When she was 26, Kelly wrote a play When The Curtains Are Drawn. "It was about a girl who became so obsessed with her ex-boyfriend that she started sleeping rough in the lane by his house. It was dark comedy, and not autobiographical!" Kelly laughs. "I also write poems. It's short," she adds, reciting it thus:

The 'what might have

beens' will choke you/

Thin snake around soft


Curling slowly upwards

till there's no more air/

Just the gentle hum/

Of the life you would have


If you were fully there.

Kelly laughs about awkward moments. "Being in New York on a high rise rooftop with a group of hippy Jewish folk that are howling at the moon and then praying for peace and getting into a fit of laughter. Very serious - laughter not appropriate!"

As you can see, she is a fascinating, complex, entertaining, even brilliant young woman. Her favourite films are Harold And Maude and Cinema Paradiso. Her favourite books: The Little Prince. The God Of Small Things. Lolita.

In terms of Big Bobby. Little Bobby, which opens tomorrow night at Smock Alley Theatre as part of Tiger Dublin Fringe 2015 - co-written and starring Camille Lucy Ross of Callan's Kicks and Republic Of Telly - Kelly says: "This show has been my most exciting writing experience to date. Myself and Camille seem to be exactly on the same page, which is extremely hard to find. We're both weird but pragmatic. We want our work to be grounded in truth. Enda Walsh is a major influence. Disco Pigs was the play that I wanted to write as a teen.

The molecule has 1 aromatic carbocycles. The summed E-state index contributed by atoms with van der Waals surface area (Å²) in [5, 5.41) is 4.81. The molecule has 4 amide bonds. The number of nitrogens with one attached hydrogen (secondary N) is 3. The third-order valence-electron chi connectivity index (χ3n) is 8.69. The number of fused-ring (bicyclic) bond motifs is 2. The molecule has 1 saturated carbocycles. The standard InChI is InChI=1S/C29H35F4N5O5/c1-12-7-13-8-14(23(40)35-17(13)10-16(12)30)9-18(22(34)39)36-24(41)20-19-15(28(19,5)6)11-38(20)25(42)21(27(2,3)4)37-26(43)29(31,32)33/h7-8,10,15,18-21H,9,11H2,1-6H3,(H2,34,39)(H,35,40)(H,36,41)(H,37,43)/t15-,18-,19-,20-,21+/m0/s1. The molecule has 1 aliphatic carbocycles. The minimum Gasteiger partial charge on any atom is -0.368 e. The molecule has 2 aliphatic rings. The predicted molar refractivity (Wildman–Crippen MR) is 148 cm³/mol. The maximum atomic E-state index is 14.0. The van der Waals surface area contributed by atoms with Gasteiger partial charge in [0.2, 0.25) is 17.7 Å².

"Big Bobby. Little Bobby is about confronting your inner demons," she continues. "It's a great balance of comedy and pathos. Bobby is trying to make a life for herself on her own but she's very aware that Mammy's not doing that well since she moved out.

"In the quiet of her new house, she starts talking to her inner child, Little Bobby. The problem is Little Bobby begins to call the shots."

As for her own mammy, Kelly describes Carol Shatter as "wonderfully silly. I get my crazy side from my mum. She is very sociable. She sees the best in everyone. I think I do that. I am a good listener. I care about people. My mum is everyone's confidante".

What was it like to grow up with a famous politician as a father?

"I'm actually writing a sitcom for TV about that. I have changed it massively. There is a Minister For Arts. . . the main character's mother is the Minister For Arts. It's in the early drafts stages and it might become that it is not about politics. I think I might prefer that.

"For me as a child, it was very normal because everything you are used to is totally normalised. It became more difficult as a teenager when you are aware of the outside world and it is not nice when people are not onside, and of course they can't be. Everybody can't be onside with your dad, but it can be difficult."